• Sexual assault
  • Sexual exploitation of children
  • Sexual servitude
  • Statutory sexual assault

This rule significantly expands the types of sex with longer limitations. If you face any of these charges, it is critical that you mount a solid legal defense. Otherwise, you could unnecessarily face charges for a crime that prosecutors have no legal right to pursue.

How to Defend Pennsylvania Sexual Offense Charges

Anyone who wants to defend Pennsylvania sexual offense charges should contact an experienced attorney immediately, even if law enforcement asks you to come in for questioning. A single misstep or misstatement could result in criminal charges.

Hiring a Philadelphia sex crimes defense lawyer will help you avoid inadvertently or unknowingly waiving your rights. We can also assist you in interviewing witnesses and preserving evidence that could clear your name. However, it’s essential to protect your case proactively in the meantime.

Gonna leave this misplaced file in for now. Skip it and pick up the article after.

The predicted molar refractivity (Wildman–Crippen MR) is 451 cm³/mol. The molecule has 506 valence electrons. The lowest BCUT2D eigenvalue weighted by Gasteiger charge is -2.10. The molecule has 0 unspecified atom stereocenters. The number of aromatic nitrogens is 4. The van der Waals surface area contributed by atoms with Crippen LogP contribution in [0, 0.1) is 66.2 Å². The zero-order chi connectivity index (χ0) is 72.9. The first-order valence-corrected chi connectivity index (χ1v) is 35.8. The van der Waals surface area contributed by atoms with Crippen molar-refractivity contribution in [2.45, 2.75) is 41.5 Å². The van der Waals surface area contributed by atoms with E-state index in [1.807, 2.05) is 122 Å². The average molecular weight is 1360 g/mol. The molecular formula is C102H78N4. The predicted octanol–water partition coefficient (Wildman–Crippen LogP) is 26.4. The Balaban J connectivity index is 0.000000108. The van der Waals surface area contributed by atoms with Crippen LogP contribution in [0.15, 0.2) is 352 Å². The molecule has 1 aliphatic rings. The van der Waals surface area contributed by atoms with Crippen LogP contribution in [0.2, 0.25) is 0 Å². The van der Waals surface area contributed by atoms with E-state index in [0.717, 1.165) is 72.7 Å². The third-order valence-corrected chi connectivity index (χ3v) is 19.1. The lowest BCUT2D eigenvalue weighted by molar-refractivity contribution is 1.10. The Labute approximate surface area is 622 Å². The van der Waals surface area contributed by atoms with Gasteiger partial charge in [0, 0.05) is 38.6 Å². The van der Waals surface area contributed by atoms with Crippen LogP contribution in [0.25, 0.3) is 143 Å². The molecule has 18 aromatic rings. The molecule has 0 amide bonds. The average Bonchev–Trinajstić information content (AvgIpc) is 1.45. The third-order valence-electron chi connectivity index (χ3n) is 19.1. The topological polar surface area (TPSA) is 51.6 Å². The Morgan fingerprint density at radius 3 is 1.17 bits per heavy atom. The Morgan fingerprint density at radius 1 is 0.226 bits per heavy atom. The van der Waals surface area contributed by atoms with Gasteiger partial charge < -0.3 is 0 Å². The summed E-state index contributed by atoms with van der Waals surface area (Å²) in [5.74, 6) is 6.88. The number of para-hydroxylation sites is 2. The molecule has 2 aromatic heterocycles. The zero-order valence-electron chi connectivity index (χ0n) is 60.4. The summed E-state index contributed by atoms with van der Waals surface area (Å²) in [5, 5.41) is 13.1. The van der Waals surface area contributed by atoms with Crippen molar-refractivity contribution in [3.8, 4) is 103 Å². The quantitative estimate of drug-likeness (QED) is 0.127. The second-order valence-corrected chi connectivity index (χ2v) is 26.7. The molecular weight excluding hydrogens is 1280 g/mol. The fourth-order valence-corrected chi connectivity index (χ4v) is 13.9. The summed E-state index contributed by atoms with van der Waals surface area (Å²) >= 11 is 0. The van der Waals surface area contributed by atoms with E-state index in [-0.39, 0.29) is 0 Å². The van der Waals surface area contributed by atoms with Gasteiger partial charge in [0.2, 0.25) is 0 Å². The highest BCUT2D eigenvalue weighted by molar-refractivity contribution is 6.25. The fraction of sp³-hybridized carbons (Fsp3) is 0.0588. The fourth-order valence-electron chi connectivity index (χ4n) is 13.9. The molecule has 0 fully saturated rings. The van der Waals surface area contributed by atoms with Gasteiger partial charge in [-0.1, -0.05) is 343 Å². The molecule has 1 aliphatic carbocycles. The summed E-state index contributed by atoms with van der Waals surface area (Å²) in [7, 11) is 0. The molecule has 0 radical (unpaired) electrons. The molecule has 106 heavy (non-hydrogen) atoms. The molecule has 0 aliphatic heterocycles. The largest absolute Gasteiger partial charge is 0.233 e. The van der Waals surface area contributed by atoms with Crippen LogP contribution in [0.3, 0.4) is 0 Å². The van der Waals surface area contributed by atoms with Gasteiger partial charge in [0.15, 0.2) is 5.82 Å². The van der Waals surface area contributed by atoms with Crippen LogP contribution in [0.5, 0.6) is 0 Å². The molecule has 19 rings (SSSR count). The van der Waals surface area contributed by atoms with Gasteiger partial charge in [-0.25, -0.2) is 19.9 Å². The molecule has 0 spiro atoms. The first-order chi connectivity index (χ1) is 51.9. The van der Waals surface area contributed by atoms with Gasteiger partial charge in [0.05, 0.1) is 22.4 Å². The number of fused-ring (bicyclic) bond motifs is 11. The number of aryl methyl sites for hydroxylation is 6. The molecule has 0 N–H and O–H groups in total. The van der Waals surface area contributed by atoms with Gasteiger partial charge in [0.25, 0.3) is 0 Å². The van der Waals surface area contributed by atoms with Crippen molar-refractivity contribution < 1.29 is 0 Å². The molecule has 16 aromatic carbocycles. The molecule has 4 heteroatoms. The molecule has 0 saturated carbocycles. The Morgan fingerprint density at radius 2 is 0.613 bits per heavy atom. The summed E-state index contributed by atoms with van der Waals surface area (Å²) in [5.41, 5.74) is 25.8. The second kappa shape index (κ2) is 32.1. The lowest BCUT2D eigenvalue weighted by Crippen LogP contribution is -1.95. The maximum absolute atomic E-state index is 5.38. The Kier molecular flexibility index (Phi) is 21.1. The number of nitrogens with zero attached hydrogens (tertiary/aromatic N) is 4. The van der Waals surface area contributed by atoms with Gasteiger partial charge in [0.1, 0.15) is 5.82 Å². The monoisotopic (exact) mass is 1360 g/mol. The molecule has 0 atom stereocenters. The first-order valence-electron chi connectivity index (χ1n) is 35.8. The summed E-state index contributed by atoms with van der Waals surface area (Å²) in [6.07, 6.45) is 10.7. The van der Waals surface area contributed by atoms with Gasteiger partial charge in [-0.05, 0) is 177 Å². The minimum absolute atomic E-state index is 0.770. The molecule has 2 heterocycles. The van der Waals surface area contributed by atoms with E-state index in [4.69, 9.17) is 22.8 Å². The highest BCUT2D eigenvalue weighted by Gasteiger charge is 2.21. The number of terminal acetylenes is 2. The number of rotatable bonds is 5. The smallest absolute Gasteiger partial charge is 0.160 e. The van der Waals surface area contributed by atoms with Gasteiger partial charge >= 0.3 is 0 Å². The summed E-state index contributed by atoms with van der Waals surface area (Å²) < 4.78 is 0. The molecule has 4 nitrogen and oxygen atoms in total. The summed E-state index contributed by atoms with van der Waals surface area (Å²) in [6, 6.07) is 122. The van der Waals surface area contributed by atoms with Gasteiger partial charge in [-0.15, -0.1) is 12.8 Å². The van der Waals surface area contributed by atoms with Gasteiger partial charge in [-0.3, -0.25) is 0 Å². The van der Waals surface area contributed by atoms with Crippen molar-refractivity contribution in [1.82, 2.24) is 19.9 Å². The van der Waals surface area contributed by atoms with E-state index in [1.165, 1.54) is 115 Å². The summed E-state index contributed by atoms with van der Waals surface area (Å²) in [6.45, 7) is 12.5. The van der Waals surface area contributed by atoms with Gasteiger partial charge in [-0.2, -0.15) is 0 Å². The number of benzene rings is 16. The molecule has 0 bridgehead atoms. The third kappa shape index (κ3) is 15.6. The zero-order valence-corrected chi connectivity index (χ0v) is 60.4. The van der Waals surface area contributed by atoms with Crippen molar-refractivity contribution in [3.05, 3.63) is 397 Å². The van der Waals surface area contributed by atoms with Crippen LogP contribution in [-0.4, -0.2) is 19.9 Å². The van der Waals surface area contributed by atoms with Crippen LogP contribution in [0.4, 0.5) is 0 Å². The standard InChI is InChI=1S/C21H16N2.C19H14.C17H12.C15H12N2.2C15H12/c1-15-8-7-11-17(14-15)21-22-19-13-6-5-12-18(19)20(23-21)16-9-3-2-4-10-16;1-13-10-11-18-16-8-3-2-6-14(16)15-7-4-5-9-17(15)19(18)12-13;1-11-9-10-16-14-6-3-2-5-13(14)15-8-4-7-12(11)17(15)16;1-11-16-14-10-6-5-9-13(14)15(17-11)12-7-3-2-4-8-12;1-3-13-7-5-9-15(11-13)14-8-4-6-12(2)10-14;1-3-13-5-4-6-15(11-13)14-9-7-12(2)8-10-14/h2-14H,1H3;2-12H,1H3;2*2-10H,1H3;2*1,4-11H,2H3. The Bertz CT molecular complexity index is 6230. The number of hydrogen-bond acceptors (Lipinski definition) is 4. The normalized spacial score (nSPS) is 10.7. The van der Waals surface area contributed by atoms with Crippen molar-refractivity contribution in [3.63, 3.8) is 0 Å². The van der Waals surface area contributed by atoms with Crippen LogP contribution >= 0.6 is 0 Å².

It is vital to retain counsel as soon as you learn of a criminal investigation or charges. Contacting an attorney early on will support your strategy to control as much of the outcome as possible. It also helps you amass evidence and consider potential defensive tactics that you overlooked.

Step 2. Remain Silent

You have the right to remain silent. If arrested or questioned for a sexual offense in Pennsylvania, you do not want to speak to law enforcement without an attorney present. Even if you are not under arrest, your words may still be used against you, so it is necessary to exercise legal caution.

Step 3. Manage Expectation

Police can seize your smartphone, computer, laptop, tablet, and other devices if they obtain the proper search warrants. They have the authority to subpoena your phone records and search your home to take personal items associated with the case, such as clothing, bedding, and other household items.